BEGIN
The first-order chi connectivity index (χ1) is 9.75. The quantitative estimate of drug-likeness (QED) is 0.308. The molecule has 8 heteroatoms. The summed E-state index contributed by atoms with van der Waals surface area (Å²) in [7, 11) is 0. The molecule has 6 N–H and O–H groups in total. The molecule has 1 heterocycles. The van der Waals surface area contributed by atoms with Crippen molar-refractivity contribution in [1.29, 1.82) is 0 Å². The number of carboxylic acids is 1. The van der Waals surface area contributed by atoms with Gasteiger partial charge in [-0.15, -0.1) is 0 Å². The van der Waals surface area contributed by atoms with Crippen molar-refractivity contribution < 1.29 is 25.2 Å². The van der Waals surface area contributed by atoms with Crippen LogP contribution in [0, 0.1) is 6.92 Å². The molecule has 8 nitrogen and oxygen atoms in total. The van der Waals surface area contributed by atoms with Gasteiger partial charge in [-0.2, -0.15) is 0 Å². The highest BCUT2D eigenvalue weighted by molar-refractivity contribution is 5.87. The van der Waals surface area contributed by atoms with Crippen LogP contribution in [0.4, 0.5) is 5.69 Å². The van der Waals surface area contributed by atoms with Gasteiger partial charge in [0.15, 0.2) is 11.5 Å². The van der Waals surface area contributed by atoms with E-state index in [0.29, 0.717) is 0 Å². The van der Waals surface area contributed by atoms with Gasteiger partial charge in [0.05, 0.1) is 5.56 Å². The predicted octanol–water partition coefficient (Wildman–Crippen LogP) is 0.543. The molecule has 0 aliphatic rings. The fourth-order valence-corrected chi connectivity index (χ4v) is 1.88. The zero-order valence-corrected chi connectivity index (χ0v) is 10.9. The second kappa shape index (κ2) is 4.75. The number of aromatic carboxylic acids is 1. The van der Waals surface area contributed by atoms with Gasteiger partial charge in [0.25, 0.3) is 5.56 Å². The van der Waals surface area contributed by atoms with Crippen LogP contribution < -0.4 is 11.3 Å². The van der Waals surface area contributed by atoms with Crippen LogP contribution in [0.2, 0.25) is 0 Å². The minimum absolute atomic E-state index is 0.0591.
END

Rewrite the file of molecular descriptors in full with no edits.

The first-order chi connectivity index (χ1) is 9.75. The quantitative estimate of drug-likeness (QED) is 0.308. The molecule has 8 heteroatoms. The summed E-state index contributed by atoms with van der Waals surface area (Å²) in [7, 11) is 0. The molecule has 6 N–H and O–H groups in total. The molecule has 1 heterocycles. The van der Waals surface area contributed by atoms with Crippen molar-refractivity contribution in [1.29, 1.82) is 0 Å². The number of carboxylic acids is 1. The van der Waals surface area contributed by atoms with Gasteiger partial charge in [-0.15, -0.1) is 0 Å². The van der Waals surface area contributed by atoms with Crippen molar-refractivity contribution < 1.29 is 25.2 Å². The van der Waals surface area contributed by atoms with Crippen LogP contribution in [0, 0.1) is 6.92 Å². The molecule has 8 nitrogen and oxygen atoms in total. The van der Waals surface area contributed by atoms with Gasteiger partial charge in [-0.2, -0.15) is 0 Å². The highest BCUT2D eigenvalue weighted by molar-refractivity contribution is 5.87. The van der Waals surface area contributed by atoms with Crippen LogP contribution in [0.4, 0.5) is 5.69 Å². The van der Waals surface area contributed by atoms with Gasteiger partial charge in [0.15, 0.2) is 11.5 Å². The van der Waals surface area contributed by atoms with E-state index in [0.29, 0.717) is 0 Å². The van der Waals surface area contributed by atoms with Gasteiger partial charge in [0.05, 0.1) is 5.56 Å². The predicted octanol–water partition coefficient (Wildman–Crippen LogP) is 0.543. The molecule has 0 aliphatic rings. The fourth-order valence-corrected chi connectivity index (χ4v) is 1.88. The zero-order valence-corrected chi connectivity index (χ0v) is 10.9. The second kappa shape index (κ2) is 4.75. The number of aromatic carboxylic acids is 1. The van der Waals surface area contributed by atoms with Gasteiger partial charge in [0.25, 0.3) is 5.56 Å². The van der Waals surface area contributed by atoms with Crippen LogP contribution < -0.4 is 11.3 Å². The van der Waals surface area contributed by atoms with Crippen LogP contribution in [0.2, 0.25) is 0 Å². The minimum absolute atomic E-state index is 0.0591.